Step 3 - Mounting the Artwork on a Panel

At the beginning of the mounting process I realized that I didn't have a table big enough for the arwork so I had to be creative and decided to place a mirror closet door on top of the smaller table I had available.


First I carefully trimmed the extra canvas around my piece. The trimmed canvas at this point is a bit larger than the cradled panel to account for possible misalignments during mounting. The wood panel I always use for mounting my art is an Ampersand Claybord


My favorite mounting adhesive is Gudy 831, a very aggressive double-stick adhesive film especially suitable for applications on rough or textured surfaces. It's acid free (pH 7), it passed the photo activity test (PAT), and will not dry out or discolor with age. It's available on rolls with a single release liner. Gudy 831 can be purchased online from Talas in different size rolls. However, if you don't use a large quantity of adhesive as I do or are just experimenting, I suggest you buy Grafix Double Tack Mounting Film which comes in sheets of different sizes. This is also acid free and archival. 


After carefully unrolling the adhesive onto the surface of the Claybord, I burnished it with a brayer and trimmed the excess around the edges. I punctured the air bubbles with an X-Acto knife and burnished the area until the air was gone.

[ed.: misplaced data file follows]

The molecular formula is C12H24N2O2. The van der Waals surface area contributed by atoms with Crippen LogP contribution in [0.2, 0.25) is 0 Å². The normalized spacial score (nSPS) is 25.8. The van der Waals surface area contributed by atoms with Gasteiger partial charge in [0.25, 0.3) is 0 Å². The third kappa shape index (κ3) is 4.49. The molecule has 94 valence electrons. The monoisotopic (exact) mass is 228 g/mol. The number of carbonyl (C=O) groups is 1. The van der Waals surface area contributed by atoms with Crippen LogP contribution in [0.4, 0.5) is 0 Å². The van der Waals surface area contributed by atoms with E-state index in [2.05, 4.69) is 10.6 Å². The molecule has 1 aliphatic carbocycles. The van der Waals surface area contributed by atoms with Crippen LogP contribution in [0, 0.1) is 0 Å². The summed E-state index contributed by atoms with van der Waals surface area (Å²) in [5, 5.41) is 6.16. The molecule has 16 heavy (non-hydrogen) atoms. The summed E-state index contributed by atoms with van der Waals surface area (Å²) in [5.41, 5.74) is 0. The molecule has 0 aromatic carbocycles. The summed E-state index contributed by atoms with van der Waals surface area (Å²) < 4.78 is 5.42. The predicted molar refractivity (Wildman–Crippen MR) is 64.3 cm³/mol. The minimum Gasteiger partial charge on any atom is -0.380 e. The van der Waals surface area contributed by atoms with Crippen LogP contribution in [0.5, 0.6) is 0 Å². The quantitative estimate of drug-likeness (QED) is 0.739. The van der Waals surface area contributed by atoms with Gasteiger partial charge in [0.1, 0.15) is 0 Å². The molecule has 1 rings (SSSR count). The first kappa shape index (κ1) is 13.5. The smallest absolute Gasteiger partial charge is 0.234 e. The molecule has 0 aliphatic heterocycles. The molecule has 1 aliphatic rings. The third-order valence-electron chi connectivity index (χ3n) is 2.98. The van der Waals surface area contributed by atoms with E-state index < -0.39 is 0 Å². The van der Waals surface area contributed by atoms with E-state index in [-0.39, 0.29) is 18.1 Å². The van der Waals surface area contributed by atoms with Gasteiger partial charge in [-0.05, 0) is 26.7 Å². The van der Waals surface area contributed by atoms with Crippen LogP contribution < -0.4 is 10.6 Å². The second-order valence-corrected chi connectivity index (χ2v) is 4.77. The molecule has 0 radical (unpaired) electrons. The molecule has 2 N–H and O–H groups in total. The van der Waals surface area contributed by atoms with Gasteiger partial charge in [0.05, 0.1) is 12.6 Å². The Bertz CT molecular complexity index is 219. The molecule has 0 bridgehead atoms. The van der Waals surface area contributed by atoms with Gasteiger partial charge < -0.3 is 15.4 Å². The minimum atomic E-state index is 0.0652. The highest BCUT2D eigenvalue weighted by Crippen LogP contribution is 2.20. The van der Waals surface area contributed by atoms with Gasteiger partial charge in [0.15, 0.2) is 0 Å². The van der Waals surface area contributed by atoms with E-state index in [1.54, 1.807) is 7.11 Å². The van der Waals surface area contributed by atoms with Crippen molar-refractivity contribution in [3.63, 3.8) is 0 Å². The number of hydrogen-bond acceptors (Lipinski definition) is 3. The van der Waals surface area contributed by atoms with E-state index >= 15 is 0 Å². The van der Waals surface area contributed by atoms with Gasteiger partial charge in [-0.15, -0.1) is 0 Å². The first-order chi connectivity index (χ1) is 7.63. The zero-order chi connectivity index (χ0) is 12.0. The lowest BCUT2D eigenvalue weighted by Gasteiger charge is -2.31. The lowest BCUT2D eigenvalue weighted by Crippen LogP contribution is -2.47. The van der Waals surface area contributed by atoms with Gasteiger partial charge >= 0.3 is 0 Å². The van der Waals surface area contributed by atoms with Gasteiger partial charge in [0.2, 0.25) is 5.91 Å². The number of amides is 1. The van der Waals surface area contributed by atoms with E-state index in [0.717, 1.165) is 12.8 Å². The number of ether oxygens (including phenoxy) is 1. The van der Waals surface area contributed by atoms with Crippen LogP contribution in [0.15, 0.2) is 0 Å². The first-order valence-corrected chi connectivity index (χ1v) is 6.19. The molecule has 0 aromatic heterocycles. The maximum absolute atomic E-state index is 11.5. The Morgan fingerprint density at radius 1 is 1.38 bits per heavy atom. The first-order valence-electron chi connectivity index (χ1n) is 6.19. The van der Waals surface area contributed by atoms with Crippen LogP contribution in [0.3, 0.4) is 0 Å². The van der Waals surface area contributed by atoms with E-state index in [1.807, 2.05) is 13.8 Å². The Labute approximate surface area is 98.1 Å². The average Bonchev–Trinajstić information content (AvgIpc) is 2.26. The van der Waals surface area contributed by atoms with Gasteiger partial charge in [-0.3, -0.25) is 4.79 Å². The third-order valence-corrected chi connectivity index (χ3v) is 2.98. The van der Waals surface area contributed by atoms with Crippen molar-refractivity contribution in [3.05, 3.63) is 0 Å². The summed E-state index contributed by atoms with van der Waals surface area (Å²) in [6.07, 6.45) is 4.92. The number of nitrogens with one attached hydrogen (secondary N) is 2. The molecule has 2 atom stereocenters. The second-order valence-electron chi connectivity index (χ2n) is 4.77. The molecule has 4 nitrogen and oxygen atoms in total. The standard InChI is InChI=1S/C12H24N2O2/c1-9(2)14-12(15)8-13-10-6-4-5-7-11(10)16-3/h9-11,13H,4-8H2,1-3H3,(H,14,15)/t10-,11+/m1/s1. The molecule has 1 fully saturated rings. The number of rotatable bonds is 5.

Next I created a fold on the release liner to expose a 1" wide section of the tacky area of the mounting adhesive.


I positioned the canvas over the Claybord and, when perfectly centered, I pressed the canvas on the exposed 1" section of adhesive. 


Then I slowly pulled away the release liner while unrolling the canvas over the adhesive. With a sheet of tracing paper covering the canvas, I gently rubbed the surface with a rag until all the release liner was pulled out. As I forgot to take a picture of this step, I'm using a reference from an older artwork. 


I turned the board upside down on the mirror to trim the extra canvas with an X-Acto knife.


Trimming the extra canvas.


Here's the canvas mounted and trimmed.


I rolled a rubber brayer all over the surface protected by tracing paper.


Then I placed the board under weights overnight. Heavy books will do especially with smaller pieces. 


Finally I painted the sides of the cradled board with acrylic.


On my next post I will talk about the process of getting my artwork professionally photographed.


Step 1: before varnishing

Step 2: sealing the artwork

Step 3: mounting the artwork on a panel

Step 4: digital capture of the artwork

Step 5: applying the final varnish

Step 6: framing the artwork